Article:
On Sunday, do it again. Not the same restaurant, necessarily. But the same type of day in which you remind yourself of something you enjoy. And spend time with the friends who are going to make you enjoy it more. And to celebrate getting through the first weekend, order your favorite desert. You had No Ice Cream Thursday. You've earned it.
A Less Manic Monday
You are starting a new week. Your first week without him. You may still be thinking of him a lot, but you're not thinking of him all day long. This is something to be proud of.
So now for forward motion. Make a plan today to do something fun. It can be simple, like buying tickets for an Avett Brothers concert next month. Or it can be something bigger, like planning a trip.
You've been talking about going to Mexico or Paris. Or Wyoming. You've wanted to get lost in the beautiful mountains and experience something entirely new. New is good. It is significant.
And, look . . . you can see a glimmer of it already: that thing you have been wanting, something significant, something beyond a relationship where you weren't appreciated the way you deserve to be.
So put that plane ticket on hold. And get ready. This is what is to come. You're taking off.
*Much like a diet, the break up plan can be revisited at regular intervals as needed.*
© 2012 Laura Dave, author of The First Husband
Author Bio
Laura Dave, 
is the author of several acclaimed novels, including "The First Husband," which was recently released in paperback.  A New York Native, she now lives with her husband in Los Angeles. Visit her online at and follow her on Facebook and Twitter.

Friday, May 25, 2012

What's the Hardest Part of Writing?

By Ellen Meister

Every writer has his or her struggles. Some find dialogue almost impossible to nail. Others wrestle with point-of-view. Many approach the revision process like they’re having fingernails removed.

For me, it’s story—shaping the concept of the book into a coherent narrative thread with a beginning, middle and end.

So it shocked me when my agent, rather offhandedly, said, “You’re so strong at story.” I swear, I looked over my shoulder to see if Michael Palmer or Tess Gerritsen was standing behind me. But no, she was actually talking to me.

I felt like I had tricked her. How could she possibly think I was strong at story?

But I now realize what she meant. There's something filmic about my stories and the way I construct them, which is why my books, including THE OTHER LIFE and FAREWELL, DOROTHY PARKER (Putnam, 2/2013), are getting a fair amount of attention in Hollywood.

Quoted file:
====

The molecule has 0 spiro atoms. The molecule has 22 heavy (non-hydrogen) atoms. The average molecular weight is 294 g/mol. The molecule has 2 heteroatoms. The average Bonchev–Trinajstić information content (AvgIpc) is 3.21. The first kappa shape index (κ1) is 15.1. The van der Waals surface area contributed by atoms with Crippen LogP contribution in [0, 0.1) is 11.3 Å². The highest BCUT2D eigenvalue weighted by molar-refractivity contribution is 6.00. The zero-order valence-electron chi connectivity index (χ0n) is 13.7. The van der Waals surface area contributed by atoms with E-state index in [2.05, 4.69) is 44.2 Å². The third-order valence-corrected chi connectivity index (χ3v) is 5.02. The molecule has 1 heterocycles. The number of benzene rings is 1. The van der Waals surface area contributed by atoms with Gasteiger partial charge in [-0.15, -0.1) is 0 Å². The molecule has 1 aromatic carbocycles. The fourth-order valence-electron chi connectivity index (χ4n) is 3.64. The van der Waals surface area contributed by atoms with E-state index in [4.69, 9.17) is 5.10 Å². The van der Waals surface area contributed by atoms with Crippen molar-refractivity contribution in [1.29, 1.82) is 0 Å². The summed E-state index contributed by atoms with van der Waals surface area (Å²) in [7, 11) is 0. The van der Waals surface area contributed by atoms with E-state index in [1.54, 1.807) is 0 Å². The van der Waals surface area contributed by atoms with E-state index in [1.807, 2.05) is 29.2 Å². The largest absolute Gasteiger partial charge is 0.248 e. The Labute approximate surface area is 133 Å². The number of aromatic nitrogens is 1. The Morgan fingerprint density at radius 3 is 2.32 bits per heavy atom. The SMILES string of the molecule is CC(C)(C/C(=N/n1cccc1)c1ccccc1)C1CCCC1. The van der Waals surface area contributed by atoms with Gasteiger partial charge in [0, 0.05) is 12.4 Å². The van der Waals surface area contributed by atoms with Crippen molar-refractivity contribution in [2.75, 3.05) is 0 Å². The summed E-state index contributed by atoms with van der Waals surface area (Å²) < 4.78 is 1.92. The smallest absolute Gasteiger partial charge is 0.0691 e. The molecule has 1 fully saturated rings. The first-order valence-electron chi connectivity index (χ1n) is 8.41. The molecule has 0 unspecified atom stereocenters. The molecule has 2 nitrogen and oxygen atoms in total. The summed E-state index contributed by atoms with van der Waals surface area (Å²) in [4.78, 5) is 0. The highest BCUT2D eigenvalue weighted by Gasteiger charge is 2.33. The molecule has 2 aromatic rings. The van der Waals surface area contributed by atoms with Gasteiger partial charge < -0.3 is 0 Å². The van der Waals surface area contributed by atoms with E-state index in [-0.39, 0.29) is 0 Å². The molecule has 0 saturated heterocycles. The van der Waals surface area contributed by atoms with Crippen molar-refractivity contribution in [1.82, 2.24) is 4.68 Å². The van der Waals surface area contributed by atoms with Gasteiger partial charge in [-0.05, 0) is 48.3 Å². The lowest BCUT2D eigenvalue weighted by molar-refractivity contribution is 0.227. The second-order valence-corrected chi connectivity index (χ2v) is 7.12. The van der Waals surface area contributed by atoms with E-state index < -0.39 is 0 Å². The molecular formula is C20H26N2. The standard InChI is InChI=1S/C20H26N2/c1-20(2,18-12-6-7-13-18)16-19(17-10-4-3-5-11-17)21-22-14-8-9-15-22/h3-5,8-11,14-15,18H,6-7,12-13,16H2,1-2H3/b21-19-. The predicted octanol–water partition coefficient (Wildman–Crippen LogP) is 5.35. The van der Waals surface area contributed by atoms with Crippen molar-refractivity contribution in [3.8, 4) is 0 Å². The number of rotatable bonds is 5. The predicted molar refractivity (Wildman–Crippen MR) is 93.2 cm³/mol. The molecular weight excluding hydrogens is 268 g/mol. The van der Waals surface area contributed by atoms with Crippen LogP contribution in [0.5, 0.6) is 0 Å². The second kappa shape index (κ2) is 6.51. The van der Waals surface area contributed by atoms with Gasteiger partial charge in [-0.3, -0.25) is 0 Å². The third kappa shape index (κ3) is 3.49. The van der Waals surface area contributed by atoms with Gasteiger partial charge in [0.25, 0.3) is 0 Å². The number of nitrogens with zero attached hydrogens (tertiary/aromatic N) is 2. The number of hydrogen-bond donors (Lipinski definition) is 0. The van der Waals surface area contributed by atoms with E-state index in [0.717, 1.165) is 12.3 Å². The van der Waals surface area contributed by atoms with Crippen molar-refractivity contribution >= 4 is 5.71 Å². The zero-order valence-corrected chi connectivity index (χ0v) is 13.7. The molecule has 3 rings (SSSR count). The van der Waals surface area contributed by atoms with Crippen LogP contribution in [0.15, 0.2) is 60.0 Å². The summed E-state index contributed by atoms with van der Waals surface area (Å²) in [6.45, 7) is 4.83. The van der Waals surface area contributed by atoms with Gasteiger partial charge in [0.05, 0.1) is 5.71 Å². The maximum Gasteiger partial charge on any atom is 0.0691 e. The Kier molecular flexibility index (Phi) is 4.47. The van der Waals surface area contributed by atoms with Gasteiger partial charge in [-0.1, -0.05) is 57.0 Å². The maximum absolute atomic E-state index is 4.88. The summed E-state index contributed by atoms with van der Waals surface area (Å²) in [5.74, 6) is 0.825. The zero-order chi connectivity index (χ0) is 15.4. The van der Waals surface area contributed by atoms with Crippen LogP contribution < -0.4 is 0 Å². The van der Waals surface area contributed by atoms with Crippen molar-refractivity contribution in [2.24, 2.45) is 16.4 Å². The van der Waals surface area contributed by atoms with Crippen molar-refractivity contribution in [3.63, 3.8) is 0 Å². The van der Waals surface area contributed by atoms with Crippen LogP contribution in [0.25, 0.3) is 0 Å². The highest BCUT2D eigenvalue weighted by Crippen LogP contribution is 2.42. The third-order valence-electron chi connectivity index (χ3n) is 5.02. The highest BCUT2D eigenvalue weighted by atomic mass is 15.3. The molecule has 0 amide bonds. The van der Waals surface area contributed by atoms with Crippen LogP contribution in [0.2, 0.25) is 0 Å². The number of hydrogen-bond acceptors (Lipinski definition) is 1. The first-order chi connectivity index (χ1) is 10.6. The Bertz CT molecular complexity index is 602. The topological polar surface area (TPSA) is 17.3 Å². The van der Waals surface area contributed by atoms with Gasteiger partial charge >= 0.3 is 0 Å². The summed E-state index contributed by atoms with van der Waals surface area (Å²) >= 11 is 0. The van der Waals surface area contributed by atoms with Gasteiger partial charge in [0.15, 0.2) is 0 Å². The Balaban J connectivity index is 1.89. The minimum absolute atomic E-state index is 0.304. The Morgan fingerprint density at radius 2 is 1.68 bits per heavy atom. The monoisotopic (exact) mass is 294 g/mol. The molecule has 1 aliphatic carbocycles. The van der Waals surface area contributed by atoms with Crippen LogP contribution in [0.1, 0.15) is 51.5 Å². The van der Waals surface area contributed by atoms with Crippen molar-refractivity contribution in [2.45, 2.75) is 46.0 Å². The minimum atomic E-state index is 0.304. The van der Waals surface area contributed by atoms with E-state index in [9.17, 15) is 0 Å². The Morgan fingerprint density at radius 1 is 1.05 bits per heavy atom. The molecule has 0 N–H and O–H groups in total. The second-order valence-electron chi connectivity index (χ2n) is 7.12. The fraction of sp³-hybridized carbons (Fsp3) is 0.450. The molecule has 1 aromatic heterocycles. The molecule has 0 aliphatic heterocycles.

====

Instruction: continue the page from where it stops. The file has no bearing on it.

The truth is, I work like that devil at it, because it is so damned hard. That's why I  hesitated for only a moment when Debbi Honorof from Hofstra University asked me if I would like to teach a high intensity writers’ webinar for her continuing ed program.

"Only if I can teach about story structure," I said.

Why do I want to teach something I find so difficult? Because it doesn't come naturally. Because I've read books and articles about it. Because I've deconstructed stories to see where the girders are. Because I've gone down the wrong roads so many times that I believe I know where most of the pot holes and dead ends are. The result is that I've come up with my own map, as well as a complete set of steps for demystifying the process of creating the kind of suspenseful 3-act plot that appeals to readers, editors, agents and even Hollywood.

The live webinar from Hofstra is on Tuesday, June 5 at 7 pm Eastern Time, and is available to anyone online. (Here's a handy clock converter that lets you see what time that is in your area.) At my request, Hofstra has kept the price very reasonable and even extended the pre-registration discount. Plus, they are recording the event and sending every registrant a link for future viewings. So if you're interested, I hope you'll sign up. Click here for more info.

In any case, I understand that every writer is different, and I'd love to know about your struggles. What do you consider the hardest part of the process? And if you have any tips on how you make it easier, I'm sure we'd all love to know!


Wednesday, May 23, 2012

Upcoming Summer Reads in Women’s Fiction and Book Giveaway

The Age of Miracles by Karen Thompson Walker Release date June 26

What’s It About?